Most nutrition articles about feeding horses recommend approximately two (2) percent of their body weight in forage per day.  This would mean a 1,000-pound horse would need about 20 pounds a day. 

       This amount is not carved in stone. There are other factors to be considered.  What is the quality of the forage?  How much of it is edible?   How many calories is the forage providing?  How many calories per day does the horse require?  How digestible is the hay?

       Hay that is mature, full of weeds, stored improperly, soiled by other animals, made with inferior grass types or not harvested from well-maintained fields will not provide enough nutrients.  If the hay does contain adequate nutrients but the horse does not like the taste of it, then it's no good, too.

       It is possible the nervous horse with the high metabolism may eat as much as four or five percent of his body weight in forage per day.  Even if hay is provided 24-hours per day if it is not of good quality it will not provide enough calories.  

      If the underweight horse is on pasture the same problems must be addressed.  Is the horse expected to thrive on weeds?  A good pasture management program must be implemented which includes rotating pastures.  Contact your local cooperative extension office for assistance. 
http://www.csrees.usda.gov/Extension/index.html  In the meantime provide good quality hay in addition to the pasture.

       The bottom line is the thin horse (and all horses) should have forage available 24-hours per day.

        Once the forage part of the diet has been addressed a balanced commercial diet that compliments the forage should be added. 

        The key to this is read the feed tag!  The mix you choose should be designed for your horse based on age, activity level and forage type.  You do not want a feed made for adult horses at maintenance activity level when your horse is a high-performance nervous show horse.  You'll end up feeding more, spending more money (think supplements), being frustrated and not providing the needed nutrition for your horse.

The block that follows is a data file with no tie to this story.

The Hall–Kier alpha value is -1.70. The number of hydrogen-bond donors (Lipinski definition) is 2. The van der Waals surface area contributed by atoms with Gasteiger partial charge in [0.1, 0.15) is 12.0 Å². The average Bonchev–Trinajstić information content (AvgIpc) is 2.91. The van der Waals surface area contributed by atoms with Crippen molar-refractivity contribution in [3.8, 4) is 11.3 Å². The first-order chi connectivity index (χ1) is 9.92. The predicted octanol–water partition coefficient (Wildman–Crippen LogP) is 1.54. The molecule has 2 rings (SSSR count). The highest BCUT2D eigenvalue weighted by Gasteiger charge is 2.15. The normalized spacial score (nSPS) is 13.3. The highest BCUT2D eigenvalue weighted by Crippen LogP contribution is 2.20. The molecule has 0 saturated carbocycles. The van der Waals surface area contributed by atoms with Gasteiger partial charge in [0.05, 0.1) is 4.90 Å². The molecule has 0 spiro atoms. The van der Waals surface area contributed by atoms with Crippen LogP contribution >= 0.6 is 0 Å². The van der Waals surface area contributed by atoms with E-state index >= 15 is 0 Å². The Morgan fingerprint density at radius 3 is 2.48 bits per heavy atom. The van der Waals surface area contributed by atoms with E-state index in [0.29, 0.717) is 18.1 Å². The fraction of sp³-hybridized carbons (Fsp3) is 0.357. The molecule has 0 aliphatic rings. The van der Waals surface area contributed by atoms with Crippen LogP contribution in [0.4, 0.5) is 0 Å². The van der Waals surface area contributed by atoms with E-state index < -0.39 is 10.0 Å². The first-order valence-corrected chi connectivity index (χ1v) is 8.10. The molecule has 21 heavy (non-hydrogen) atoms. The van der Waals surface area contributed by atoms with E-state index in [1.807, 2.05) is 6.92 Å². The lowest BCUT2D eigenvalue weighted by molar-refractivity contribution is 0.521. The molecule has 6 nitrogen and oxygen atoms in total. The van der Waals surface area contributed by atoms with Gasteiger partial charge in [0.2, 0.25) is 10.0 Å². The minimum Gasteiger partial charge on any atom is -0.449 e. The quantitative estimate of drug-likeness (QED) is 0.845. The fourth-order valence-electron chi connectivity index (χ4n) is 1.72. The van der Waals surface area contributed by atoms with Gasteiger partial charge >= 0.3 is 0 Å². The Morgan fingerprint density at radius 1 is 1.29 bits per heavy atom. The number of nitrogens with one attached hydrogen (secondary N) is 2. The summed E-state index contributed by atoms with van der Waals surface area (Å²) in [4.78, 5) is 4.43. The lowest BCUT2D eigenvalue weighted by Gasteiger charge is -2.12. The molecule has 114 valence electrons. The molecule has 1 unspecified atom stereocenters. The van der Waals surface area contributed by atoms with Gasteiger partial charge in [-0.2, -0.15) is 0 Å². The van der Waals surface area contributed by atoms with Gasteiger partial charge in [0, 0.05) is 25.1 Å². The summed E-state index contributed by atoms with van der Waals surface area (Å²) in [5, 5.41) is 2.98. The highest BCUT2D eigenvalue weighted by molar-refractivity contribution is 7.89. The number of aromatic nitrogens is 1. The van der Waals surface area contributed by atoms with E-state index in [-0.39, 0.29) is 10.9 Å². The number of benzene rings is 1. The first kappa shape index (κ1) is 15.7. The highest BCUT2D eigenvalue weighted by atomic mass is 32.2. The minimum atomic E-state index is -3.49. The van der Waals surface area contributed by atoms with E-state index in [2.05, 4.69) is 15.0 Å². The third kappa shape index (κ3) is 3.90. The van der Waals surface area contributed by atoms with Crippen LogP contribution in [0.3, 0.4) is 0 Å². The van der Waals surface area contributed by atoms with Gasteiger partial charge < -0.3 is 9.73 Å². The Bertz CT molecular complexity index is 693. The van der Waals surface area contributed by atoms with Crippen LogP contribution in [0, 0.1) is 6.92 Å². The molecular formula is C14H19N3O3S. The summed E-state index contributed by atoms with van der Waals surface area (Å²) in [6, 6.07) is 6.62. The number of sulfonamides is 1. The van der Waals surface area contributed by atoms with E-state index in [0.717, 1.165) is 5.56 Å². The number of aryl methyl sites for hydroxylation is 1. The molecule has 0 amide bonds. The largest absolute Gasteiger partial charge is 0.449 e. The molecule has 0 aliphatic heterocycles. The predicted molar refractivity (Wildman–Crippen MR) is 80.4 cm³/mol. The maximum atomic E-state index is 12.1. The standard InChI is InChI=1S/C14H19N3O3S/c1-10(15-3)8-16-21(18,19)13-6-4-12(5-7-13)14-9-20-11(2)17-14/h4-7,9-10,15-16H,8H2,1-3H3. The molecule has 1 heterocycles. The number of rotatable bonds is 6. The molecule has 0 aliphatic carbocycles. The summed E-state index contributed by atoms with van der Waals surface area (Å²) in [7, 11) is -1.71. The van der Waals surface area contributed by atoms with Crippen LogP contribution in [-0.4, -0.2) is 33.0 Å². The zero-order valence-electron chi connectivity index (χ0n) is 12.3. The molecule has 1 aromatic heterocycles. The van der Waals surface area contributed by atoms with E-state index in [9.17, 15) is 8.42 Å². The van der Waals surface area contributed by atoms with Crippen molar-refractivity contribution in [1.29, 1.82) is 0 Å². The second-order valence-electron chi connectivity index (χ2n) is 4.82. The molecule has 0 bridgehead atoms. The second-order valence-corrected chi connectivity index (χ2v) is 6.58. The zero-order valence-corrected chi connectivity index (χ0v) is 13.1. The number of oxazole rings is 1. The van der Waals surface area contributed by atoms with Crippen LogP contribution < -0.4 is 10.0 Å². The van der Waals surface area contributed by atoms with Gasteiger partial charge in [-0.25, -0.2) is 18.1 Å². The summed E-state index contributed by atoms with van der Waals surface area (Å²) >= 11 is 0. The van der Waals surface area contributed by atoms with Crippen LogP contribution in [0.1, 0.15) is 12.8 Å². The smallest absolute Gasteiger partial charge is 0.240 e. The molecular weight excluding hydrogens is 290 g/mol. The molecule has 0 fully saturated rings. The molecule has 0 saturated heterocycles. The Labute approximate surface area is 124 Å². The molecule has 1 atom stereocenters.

Commercial mixes designed for high performance horses and horses that need more calories will contain more fat and probably beet pulp.  The fat sources will be vegetable oil, flaxseed and rice bran.  These products will not be cheap, but they will be balanced. 

       Purchasing cheap feed and then adding supplements to try to make it better will only get your mineral ratios unbalanced, create more work for you and put your horse at risk.  Unless you are an equine nutritionist leave the mixing to the scientists.  Take my word for it - the math calculations are not fun.

       If you still decide to add supplements do lots of research.  Some key points are: rice bran has an inverted calcium to phosphorus ratio - it needs to be balanced.  Horses cannot digest whole flax - it needs to be ground.  High fat products turn rancid quickly - they need to be stabilized or purchased fresh frequently. Oil purchased at the grocery store lacks beneficial fatty acids.

       Adding a small amount of beet pulp to the diet will not hurt anything.  Many horses that are picky will eat with gusto if some moist beet pulp is added to their grain.

      Do not feed more than one-half percent of the body weight in grain at one feeding.  So a horse that weighs 1,000 pounds should not get more than 5 pounds at a time. (1,000 pounds times 0.005 equals 5 pounds).  A horse that weighs 800 pounds would not get more than 4 pounds (800 times 0.005).


       The senior horse will have trouble utilizing nutrients.  Tooth problems and loosing the ability to extract nutrients from feeds will cause weight loss. 

       Addressing all management issues can help ensure good quality of life for many years. 

       Do not neglect the geriatric horse - recovery from sickness, injury or malnutrition can be impossible. 

        Caring for horses can be expensive and time consuming.  Caring for a horse that has issues is worse - if you can't make the commitment, do not get a horse….they all end up with issues eventually.


Learning About Horses
Contact Us